An interview in which IDI Former President and Founder Dr. Arye Carmon discusses the Institute's achievements, his views on the government and its size, and the connection between his expertise on Nazi Germany and his research on democracy. 

Prof. Mordechai Kremnitzer and Attorney Amir Fuchs assert that the only way to guarantee Israel's existence as a Jewish and democratic state is not through a Basic Law that defining Israel as the nation state of the Jewish people but through a Constitution. 

IDI Vice President Prof. Mordechai Kremnitzer shares thoughts on Jerusalem, which symbolizes what is most beautiful and exalted in Jewish culture: the commitment to law and morality, to justice and mercy.

Prof. Yedidia Z. Stern shares thoughts on the Hebrew calendar, which contributes to Jewish unity and preserves the Jewish people as a single national and cultural unit.  

In an op-ed originally published in Maariv, Prof. Mordechai Kremnitzer and Attorney Amir Fuchs warn that the Basic Law: Israel as the Nation State of the Jewish People would undercut the balance between the "Jewish" and "democratic" nature of the State of Israel.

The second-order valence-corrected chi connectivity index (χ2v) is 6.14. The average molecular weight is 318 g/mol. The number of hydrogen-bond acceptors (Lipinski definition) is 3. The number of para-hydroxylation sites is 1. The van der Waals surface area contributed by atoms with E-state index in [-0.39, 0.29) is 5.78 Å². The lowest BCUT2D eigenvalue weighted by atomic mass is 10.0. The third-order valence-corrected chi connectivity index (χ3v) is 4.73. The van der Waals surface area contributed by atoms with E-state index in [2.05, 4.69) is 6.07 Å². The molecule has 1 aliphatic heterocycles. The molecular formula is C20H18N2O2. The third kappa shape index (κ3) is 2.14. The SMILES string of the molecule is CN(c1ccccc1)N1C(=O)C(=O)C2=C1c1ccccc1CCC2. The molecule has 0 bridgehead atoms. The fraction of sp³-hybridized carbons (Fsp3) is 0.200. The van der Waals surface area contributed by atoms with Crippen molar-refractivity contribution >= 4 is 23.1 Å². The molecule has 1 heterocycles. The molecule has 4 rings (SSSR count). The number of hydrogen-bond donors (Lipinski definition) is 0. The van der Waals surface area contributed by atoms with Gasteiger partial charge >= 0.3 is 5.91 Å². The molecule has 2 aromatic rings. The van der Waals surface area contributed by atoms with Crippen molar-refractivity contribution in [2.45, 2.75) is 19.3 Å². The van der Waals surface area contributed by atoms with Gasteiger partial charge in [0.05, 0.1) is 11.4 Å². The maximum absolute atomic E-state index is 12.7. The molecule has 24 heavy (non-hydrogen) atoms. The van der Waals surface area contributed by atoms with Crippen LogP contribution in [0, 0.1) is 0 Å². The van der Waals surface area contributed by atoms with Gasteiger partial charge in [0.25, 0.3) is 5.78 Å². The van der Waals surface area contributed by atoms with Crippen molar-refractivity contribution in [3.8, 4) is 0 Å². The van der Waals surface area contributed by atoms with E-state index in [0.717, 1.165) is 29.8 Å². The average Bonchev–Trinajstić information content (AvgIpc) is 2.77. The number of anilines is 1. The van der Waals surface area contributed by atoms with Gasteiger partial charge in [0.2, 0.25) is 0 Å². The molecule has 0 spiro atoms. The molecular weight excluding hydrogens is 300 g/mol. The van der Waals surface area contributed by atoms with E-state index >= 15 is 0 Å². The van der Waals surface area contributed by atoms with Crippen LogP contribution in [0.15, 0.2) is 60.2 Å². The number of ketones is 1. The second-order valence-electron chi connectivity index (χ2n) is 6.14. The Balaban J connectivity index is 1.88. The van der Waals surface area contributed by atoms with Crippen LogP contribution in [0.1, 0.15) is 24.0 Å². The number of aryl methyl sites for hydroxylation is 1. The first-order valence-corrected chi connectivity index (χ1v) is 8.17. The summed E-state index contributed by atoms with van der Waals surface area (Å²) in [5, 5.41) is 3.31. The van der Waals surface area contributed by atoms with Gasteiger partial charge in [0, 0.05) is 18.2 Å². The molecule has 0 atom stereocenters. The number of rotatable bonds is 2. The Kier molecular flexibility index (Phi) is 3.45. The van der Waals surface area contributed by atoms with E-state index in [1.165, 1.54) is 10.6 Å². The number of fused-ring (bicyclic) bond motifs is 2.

The upcoming High Holidays are an opportunity to expand our perception beyond our selves and communities. This article was first published by the New York Jewish Week.

Why is Yom Kippur the most significant day on the Jewish calendar? What explains its appeal even to people who define themselves as "secular"? IDI research fellow Yair Sheleg shares his thoughts on this matter.

Yair Ettinger discerns between different streams of Religious-Zionist Jews in Israeli society, and analyzes how these schisms play out in the socio-political arena. This piece was originally published by Brookings.

 

Prof. Yedidia Stern argues that our Jewish identity and culture depend on how we understand and internalize the past.

A state that is proud of its identity has nothing to fear from granting all its citizens equality.

Prof. Yedidia Z. Stern and Attorney Haim Zicherman stress the need to break down barriers that are preventing Haredi service in the army and integration in the labor force, and warn against passing a popular but ill-advised reform. 

Is it possible to draft the ultra-Orthodox and integrate them into Israel's society and economy in a mutually-agreeable manner that encourages solidarity between the different sectors of the Jewish people? Prof. Yedidia Z. Stern shares thoughts on wars between brothers and brothers-in-arms.

Instead of Judaism being what unites Jews in Israel with Jews around the world, our religion has become the main source of conflict.

Members of Knesset from across the political spectrum should come together to pass a Nation-State Law that ensures equality.

Israelis must unite around a balanced arrangement that asserts that Israel is the nation-state of the Jewish people that guarantees equality for all its citizens.